Up next: bird blood in bee feed
If you haven’t heard, the Purina company is marketing a new protein supplement for honey bees, called Hearty Bee. The ingredients include something called “spray dried poultry blood,” which may sound unsettling. Since my mail is running strongly against feeding animal blood to vegetarian bees, I decided to look at the issue more carefully.
Rewriting the menu
The truth is, bees are basically vegetarian, just like wasps are basically carnivores. But the operative word is “basically.” Wasps also drink nectar and bees also eat meat.
For example, honey bee workers are known to cannibalize certain larvae within their own hive. The term beekeepers use for this practice is “reabsorb”—a dainty substitute for eat. Munch. Scarf. Swallow.
When worker bees find diploid drone larvae in the brood nest, they eat them. From a biological point of view, this prevents the workers from spending a lot of time and energy feeding a drone that will be sterile. Instead, it takes the nutrients already spent on those larvae and reuses them as food.
Similarly, when the queen lays more eggs than the workforce can care for, the eggs are sometimes eaten by the workers. Eggs are full of protein and it doesn’t make sense for the colony to waste those valuable nutrients.
Carnivores are actually common in the bee world. Many species of cleptoparasitic bees eat the brood of other bees. They enter a bee’s nest, lay their eggs on the pollen ball collected by the homeowner, and sometimes eat any eggs or larvae found in the nursery. Bees are survivors, so they do what’s necessary.
The beverage bar
It is also well known that honey bees prefer water that has an odor. Bees are frequently attracted to pools with chlorine or salt. They like mossy bird baths and slimy stones. Many believe that the bees find these water sources by smell rather than sight. In addition, water with an odor probably contains nutrients the colony requires.
Regardless of the reason for selecting the liquids they do, honey bees are not picky. If you watch carefully, you can see honey bees drinking dog urine or the liquid oozing from fish guts and cow pies. Even slimy pond water has plenty of animal life in it, both dead and alive. Honey bees simply don’t have strict definitions for human concepts like “vegetarian.”
The source of the protein
Because honey bees have these flexible definitions, blood from an animal is probably not such a terrible thing in the bee diet. More to the point is whether bird blood is good for bees.
Although we often speak of the protein content of foods, it’s more telling to look at the amino acid content. Proteins are made from strings of amino acids. When an animal needs a certain protein, it can take the amino acids it ate and string them together to build the protein. Even more awesome, if an animal eats one protein, it can take it apart and re-string the amino acids to make a different protein—the one it actually needs. Conceptually, it’s a bit like Legos.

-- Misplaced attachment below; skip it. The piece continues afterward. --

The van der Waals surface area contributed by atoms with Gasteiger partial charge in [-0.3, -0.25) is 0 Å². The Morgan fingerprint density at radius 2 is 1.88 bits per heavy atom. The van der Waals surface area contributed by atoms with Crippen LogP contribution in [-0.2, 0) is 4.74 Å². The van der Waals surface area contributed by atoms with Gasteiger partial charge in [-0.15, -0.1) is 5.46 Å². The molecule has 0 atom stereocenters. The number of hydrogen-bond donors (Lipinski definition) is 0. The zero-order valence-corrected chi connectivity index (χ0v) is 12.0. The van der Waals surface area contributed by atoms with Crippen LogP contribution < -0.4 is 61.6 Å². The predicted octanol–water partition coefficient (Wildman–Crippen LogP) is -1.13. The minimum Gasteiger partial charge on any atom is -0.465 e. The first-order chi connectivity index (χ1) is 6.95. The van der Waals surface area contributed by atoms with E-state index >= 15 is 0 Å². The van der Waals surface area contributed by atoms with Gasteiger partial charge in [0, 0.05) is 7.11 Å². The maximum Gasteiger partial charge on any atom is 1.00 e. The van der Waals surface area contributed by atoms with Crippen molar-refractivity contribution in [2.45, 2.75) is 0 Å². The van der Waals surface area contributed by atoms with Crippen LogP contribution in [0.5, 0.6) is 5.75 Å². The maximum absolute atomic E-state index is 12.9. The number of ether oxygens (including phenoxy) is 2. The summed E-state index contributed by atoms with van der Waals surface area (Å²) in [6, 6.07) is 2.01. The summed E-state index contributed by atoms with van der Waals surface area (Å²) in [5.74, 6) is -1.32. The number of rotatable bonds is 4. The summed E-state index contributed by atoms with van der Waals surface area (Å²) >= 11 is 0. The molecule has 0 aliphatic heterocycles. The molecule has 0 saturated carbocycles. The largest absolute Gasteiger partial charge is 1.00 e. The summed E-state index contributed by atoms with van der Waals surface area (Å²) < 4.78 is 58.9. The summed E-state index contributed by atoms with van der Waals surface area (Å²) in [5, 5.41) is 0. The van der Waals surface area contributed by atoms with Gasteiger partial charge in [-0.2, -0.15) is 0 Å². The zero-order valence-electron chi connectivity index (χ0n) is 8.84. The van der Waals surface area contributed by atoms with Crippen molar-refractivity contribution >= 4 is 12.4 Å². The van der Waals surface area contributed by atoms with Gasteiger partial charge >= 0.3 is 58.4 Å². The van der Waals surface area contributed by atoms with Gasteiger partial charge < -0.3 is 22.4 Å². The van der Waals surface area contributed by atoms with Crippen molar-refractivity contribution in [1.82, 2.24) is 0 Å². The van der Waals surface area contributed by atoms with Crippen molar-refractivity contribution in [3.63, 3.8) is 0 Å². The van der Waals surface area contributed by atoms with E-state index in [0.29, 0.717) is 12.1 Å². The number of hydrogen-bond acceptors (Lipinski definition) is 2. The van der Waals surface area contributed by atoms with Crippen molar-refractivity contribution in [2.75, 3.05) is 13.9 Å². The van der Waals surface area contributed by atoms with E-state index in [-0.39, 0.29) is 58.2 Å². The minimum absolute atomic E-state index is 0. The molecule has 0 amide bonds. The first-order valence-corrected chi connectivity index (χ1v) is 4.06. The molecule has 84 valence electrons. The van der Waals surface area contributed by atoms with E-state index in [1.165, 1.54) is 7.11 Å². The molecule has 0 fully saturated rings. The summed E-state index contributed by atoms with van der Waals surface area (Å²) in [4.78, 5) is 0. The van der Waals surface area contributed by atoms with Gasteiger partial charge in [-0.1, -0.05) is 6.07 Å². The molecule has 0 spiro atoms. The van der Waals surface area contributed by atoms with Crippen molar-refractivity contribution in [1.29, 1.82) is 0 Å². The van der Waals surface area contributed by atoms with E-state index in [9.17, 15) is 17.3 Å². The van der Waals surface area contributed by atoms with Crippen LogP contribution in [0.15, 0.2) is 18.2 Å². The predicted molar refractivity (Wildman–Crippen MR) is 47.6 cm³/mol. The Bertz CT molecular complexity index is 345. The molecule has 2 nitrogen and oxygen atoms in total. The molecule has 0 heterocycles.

Animals can manufacture many of the amino acids they need, but some must be consumed. So when looking at a honey bee winter supplement, we need to consider the amino acids the bee can’t produce herself. These “must eat” amino acids are called essential. In other words, they are an essential part of the diet.
I don’t recall exactly how many amino acids are essential for honey bees, but I think it’s about 10. The manufacturers of winter supplements do a good job of making sure these are all well-represented in their products, so I don’t spend a lot of time checking up on them.
Contaminants are everywhere
Although I haven’t studied it, I’m sure bird blood is a fine source of amino acids. But still, you may question the unknown components.
For example, might it contain antibiotics? I’ve read that poultry are still fed antibiotics, especially in the first day or two of life. Could these become concentrated in the dry blood? And how about antibiotic-resistant bacteria? Some articles say antibiotic resistant-bacteria is common in poultry. Can the spores reside in dried blood? And if so, does it matter? I simply don’t know the answers to these questions, nor do I know if they are important.
However, I do know that the natural bee diet is loaded with contaminants. We know, for example, that pollen is laced with all sorts of pesticides. Are these more acceptable than whatever might be in poultry blood? Who knows? My point is simply that in our modern world, contaminants are everywhere. We can’t keep ourselves or our bees free from them. Instead, we manage. Evaluate. Decide.
A product for commercial bees
I admit my first reaction was “Yuck.” But after thinking about it for a while, I’m okay with it. Reports from those who’ve tried it are mixed. Some like it, some say the powder is too finely ground.
Purina was offering free samples to large operations—those with at least 1000 hives. To me, that indicates that commercial beekeepers are the target audience for this new product. I suspect that they knew commercial beekeepers would be more open to this particular protein source and, sure enough, that seems to be borne out when I compare comments from large operations (it’s fine) to hobbyists (it’s a terrible idea).
If it helps, why not?
Personally, I’m not going to run out and buy Hearty Bee, but I’m a hobbiest and tend to be a little soft in the head about my bees. But you never know. This could be a product that answers some of the health issues our bees are facing. If it helps honey bees, that’s a good thing. If it doesn’t, both beekeepers and manufacturers will move on to something else.
To me, it’s a bit disingenuous to fret about chicken blood while at the same time we ply or bees with formic acid and thymol, gas them with oxalic acid vapors, or spike their hives with commercial pesticides. Compared to that raft of chemicals, chicken blood is not even on the radar.
Honey Bee Suite